Very true; most especially in times such as these. In fact, it would seem to me that now more than ever, we need some “proverbial wisdom” for our lives, a world view that’s spun not on the dreams of riches, the desire for power or the wish to prevail over others at all costs but rather wholly focused on the Word of God.
The trouble with the Book of Proverbs, of course, is that every verse is its own sermon, and the topics often vary widely from verse to verse: from child rearing (“Train children in the right way, and when old, they will not stray.”), to care for the poor (“Those who are generous are blessed, for they share their bread with the poor.”), to taking a proper attitude towards God, self and others (“Those who love a pure heart and are gracious in speech will have the king as a friend.”). And if you read for very long in Proverbs, you’re going to run headlong into some fairly harsh and explicit advice in dealing with the perverse, the wicked and those who engage in loose living; not to mention some verses that, given the times in which they were written, certainly don’t jibe with our modern sensibilities as regards discipline and the treatment of women and children. Suffice to say that there’s a whole lot to digest in the Book of Proverbs!
So maybe what we need to do, at least for our purposes this morning, is to find a way to somehow bring all these proverbs together. And for me, the key to this can actually can be found in the very first verse we shared today from the 22nd chapter of Proverbs: “A good name is to be chosen rather than great riches, and favor is better than silver or gold.”
What’s interesting is that if you ask someone what they want out of life – particularly if you ask someone this question as they’re starting out in life – odds are this person will answer in one of two ways: either they will say something to the effect that they want to be successful (that is, to be powerful or popular or influential or rich) or that they wish to build a life that is based on happiness or security (you know, falling in love, raising a family, having a home, getting a job that not only pays the bills but offers some satisfaction). Now, don’t misunderstand: this is not to say that these two points of view are mutually exclusive from each other, nor that one choice is all bad and the other all good – there are those who do seem to “have it all,” as it were – it is just to suggest that when it all comes down in life, most of us end up in one way or another choosing in which direction we wish to go. Whether we actually reach the destination we’ve chosen is almost beside the point; what matters is how the choice we’ve made defines who we are along the way.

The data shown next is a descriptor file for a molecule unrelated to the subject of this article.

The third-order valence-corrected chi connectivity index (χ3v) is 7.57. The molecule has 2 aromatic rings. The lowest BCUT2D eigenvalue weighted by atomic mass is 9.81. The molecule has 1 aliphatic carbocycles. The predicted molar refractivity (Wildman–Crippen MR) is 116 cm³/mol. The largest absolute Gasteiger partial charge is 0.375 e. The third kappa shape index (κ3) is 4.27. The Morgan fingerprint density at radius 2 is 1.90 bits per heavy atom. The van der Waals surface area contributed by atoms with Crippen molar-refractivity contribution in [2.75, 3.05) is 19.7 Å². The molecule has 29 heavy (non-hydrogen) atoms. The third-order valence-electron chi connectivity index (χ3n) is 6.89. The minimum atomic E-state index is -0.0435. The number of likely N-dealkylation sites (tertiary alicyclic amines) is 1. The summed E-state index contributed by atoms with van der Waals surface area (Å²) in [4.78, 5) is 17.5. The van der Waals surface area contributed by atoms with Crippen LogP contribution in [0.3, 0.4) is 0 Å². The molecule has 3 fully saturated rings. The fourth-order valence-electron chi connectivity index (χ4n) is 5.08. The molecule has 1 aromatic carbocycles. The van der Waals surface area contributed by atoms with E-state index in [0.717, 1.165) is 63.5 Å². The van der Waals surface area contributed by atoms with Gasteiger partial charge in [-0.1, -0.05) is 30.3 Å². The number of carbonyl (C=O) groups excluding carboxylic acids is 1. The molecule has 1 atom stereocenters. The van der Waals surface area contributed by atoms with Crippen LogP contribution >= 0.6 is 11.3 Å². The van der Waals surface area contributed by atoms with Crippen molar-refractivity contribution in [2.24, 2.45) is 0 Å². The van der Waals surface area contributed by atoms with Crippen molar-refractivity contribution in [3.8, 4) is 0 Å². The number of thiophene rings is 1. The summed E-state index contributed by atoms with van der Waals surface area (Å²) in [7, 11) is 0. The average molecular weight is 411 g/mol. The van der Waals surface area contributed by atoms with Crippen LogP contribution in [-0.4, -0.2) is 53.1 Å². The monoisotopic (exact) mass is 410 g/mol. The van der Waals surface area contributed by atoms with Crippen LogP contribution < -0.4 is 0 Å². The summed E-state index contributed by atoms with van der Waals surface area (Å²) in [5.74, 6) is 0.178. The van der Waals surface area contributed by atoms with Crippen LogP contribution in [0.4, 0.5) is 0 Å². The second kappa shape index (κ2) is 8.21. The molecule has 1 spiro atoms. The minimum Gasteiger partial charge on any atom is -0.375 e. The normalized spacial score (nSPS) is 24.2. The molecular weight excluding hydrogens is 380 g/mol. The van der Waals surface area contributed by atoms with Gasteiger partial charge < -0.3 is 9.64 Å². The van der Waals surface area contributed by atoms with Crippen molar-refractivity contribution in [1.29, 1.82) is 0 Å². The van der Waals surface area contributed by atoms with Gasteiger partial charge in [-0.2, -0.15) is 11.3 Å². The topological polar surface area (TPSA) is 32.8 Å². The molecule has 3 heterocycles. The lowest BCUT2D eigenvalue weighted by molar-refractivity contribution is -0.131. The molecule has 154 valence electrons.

So… when this proverb for today advises you and me to choose for ourselves a good name over great riches, you can’t help but wonder what true wisdom really is! For instance, you might remember my telling you a few weeks ago how Lisa and I have been “binge-watching” old seasons of “Survivor” this summer and fall; well, I can share with you from that experience the insight that the most memorable players of that million-dollar game succeed through cunning and deceit, backstabbing and a decided lack of personal integrity! Likewise, you don’t hear an awful lot of politicians running for office these days who focus solely on matters of one’s own goodness, mercy and worthiness for office, but rather on tearing down the character of that his or her opponent… even as they rail against negative campaigning! But that’s the choice that they’ve made, and we refer to it as “politics as usual.”